No two days were ever the same over the 8 years I lived and worked in PNG. Strap yourselves in for another of my PNG experiences that takes us all out of our comfort zone.
I don’t remember exactly when the PNG tourism board decided to promote the tagline ‘Expect the Unexpected’. But for us long term expat residents, and even the ‘two year tourists’ at the Aussie High Commission residential compound (aka Fort Shit-Scared), Expecting the Unexpected became the norm pretty quickly. Especially when the Unexpected was things like armed robbery and mass prison breakouts!
In retrospect the nickname given to Aussie HC staff is incorrect, because most did little touring or cultural immersion whilst on their 2 year posting. Many came to Port Moresby on the lure of a good wage (danger pay) and free housing, helping them to get ahead with their mortgages back home.
Their daily routine involved being provided transport to and from the High Commission from their home at the compound, Fort Shit-Scared. The ‘Fort’ had everything one would want or need (except Tim Tam’s as they qualified as contraband), so once back behind the very high concrete walls with crushed glass and razor wire on top there was no real need to go outside and experience the people, land and culture. Something many were happy to do for 2 years. ‘Avoiding the Unexpected’ became their tagline.
Security was tight for all AHC staff and even tighter when an ‘incident’ occurred in the capital. An incident included many scenarios, from an AHC daredevil staff member being harassed at the markets on a Sunday morning (looking to haggle a 2 for 1 deal on penis gourds) to the time the Prison’s Chief Warden decided it was a good idea to let 113 prisoners out on day leave so they could march with other ‘public servants’ on parliament to protest the decision by Sir Bill Skate’s (prime minister and self-confessed godfather/overlord) government.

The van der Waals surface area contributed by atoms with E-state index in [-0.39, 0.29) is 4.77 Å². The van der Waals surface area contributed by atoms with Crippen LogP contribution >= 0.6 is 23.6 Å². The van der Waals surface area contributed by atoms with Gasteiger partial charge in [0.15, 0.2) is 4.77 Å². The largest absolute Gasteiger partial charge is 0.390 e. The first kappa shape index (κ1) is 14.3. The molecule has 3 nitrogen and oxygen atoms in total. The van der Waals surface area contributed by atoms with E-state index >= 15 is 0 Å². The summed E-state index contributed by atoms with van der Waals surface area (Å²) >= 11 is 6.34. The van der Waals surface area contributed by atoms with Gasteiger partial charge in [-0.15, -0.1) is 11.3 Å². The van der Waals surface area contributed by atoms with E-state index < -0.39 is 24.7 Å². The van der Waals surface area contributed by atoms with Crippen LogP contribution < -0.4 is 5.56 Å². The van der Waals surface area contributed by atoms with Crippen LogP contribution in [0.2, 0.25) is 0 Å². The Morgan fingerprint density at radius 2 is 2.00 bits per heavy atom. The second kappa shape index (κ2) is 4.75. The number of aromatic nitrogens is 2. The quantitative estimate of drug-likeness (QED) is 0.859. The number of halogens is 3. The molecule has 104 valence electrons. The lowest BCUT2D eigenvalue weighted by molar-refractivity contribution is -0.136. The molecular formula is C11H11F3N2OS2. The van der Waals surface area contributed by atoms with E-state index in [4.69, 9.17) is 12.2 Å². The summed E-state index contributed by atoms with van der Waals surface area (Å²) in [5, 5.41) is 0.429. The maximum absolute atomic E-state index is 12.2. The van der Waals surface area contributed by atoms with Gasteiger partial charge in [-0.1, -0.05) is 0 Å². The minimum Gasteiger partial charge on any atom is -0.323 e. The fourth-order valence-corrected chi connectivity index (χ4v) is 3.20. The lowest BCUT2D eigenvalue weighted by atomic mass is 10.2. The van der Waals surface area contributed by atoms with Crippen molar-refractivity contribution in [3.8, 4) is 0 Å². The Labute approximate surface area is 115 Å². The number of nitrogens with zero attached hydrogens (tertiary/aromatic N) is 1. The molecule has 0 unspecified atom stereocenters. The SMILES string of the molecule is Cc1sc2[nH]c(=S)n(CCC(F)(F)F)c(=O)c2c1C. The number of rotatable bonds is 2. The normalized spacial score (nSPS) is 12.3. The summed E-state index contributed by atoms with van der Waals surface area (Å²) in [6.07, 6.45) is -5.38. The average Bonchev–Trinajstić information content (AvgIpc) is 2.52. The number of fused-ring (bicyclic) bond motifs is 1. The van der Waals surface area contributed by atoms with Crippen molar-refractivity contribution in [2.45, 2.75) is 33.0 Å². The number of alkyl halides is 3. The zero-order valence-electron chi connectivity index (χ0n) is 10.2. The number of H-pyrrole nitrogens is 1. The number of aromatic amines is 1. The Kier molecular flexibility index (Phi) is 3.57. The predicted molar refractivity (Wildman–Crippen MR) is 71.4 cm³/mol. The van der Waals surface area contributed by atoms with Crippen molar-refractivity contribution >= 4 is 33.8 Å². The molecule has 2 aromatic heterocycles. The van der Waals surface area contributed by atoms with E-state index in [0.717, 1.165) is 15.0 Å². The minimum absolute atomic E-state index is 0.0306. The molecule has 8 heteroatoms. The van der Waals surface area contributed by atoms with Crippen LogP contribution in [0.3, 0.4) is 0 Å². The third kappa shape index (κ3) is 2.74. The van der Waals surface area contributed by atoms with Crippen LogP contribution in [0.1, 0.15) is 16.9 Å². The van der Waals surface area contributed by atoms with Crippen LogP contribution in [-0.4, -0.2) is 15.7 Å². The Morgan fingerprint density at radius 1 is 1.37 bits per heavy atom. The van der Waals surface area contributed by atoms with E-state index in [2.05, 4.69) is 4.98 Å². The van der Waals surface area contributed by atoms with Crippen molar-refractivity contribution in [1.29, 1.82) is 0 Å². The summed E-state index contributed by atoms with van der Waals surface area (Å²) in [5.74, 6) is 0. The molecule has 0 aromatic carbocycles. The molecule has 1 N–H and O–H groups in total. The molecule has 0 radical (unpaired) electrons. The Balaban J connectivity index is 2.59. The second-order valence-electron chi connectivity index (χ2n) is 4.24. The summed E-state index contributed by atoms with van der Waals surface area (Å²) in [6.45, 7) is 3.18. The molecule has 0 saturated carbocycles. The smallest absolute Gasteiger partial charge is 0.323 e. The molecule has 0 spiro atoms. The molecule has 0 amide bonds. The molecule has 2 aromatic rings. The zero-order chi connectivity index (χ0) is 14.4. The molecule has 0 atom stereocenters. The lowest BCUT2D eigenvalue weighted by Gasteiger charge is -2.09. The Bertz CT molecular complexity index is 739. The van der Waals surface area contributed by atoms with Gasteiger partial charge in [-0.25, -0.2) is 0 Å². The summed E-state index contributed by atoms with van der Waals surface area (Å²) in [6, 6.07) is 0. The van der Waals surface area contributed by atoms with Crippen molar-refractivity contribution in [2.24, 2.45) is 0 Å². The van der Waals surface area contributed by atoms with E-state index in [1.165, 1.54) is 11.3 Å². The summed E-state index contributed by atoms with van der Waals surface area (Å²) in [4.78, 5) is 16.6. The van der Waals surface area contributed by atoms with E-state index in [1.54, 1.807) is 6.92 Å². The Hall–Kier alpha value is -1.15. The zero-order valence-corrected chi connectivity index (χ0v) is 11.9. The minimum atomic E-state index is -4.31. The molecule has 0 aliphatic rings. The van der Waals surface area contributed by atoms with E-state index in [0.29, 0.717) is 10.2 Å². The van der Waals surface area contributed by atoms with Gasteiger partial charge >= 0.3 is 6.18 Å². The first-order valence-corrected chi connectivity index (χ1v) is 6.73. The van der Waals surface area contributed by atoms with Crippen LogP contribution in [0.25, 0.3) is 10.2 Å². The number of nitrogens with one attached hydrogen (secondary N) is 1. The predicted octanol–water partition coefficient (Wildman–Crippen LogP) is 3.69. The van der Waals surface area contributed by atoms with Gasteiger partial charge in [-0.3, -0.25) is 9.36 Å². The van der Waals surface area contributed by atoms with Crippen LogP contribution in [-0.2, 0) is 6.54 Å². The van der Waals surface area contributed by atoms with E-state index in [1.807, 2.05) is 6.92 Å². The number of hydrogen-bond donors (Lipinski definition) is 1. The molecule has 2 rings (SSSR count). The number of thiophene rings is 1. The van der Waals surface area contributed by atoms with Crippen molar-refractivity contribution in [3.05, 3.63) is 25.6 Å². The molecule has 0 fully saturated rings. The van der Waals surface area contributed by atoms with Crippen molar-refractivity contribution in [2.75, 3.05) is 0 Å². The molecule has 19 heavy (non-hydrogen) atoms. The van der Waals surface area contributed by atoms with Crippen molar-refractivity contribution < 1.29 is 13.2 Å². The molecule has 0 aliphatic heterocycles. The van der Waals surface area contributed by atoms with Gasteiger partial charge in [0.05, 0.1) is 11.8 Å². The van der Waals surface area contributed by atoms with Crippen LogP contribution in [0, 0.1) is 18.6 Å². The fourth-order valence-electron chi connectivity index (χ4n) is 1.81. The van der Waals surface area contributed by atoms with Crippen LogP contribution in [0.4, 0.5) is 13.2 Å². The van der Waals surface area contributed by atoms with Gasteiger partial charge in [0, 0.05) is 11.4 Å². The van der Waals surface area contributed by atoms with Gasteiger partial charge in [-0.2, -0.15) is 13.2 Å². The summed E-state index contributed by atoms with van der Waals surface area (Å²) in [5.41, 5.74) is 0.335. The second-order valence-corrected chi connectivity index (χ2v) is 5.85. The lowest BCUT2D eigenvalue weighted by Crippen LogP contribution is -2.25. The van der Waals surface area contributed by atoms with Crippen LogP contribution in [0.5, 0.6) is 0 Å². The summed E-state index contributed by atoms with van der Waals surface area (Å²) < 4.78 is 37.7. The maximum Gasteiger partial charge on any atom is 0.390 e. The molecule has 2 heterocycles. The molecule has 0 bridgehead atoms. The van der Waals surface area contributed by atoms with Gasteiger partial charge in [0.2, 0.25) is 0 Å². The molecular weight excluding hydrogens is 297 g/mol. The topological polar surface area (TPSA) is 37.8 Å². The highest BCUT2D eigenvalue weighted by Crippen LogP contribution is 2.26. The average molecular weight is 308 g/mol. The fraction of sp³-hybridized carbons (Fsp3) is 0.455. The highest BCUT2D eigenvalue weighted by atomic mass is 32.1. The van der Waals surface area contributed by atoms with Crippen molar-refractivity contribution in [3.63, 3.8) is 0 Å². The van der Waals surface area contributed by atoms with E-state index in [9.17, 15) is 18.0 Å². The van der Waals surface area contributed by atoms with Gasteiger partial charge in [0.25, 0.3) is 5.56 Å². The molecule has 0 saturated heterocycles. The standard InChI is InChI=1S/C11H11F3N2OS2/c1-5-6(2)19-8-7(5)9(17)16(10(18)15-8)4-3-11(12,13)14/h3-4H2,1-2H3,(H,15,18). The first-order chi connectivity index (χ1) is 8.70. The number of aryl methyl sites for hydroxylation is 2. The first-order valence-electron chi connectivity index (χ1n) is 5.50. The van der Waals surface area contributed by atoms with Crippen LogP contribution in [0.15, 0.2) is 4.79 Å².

PNG did have the highest number of Knighthoods per capita, but I think Antigua & Barbuda holds this distinction now with Knighthoods bestowed upon 3 cricketers recently. There are more Sir’s is sari skirts than bowler hats!
At the time of the ‘breakout’ the furniture company I worked for was not only renovating all the housing at the Prime Ministers residence Mirigini House, but we had just opened a woodwork shop in the prison. A woodwork shop complete with every tool imaginable that a prison riot or break out gang could ever dream of. I never forget sitting in the wardens office and listening to him recount how he initially decided to let the 113 prisoners have the ‘day off’, only if they verbally promised to be back before sundown! He even supplied a government funded bus to assist with their transport to/from the march. ‘When we opened the front gate and the men started to run I realised that maybe it wasn’t such a good idea.‘ Before they could get the gates closed approximately 30 inmates escaped and scurried into the surrounding scrub with hoots of glee and hands full of new shop tools.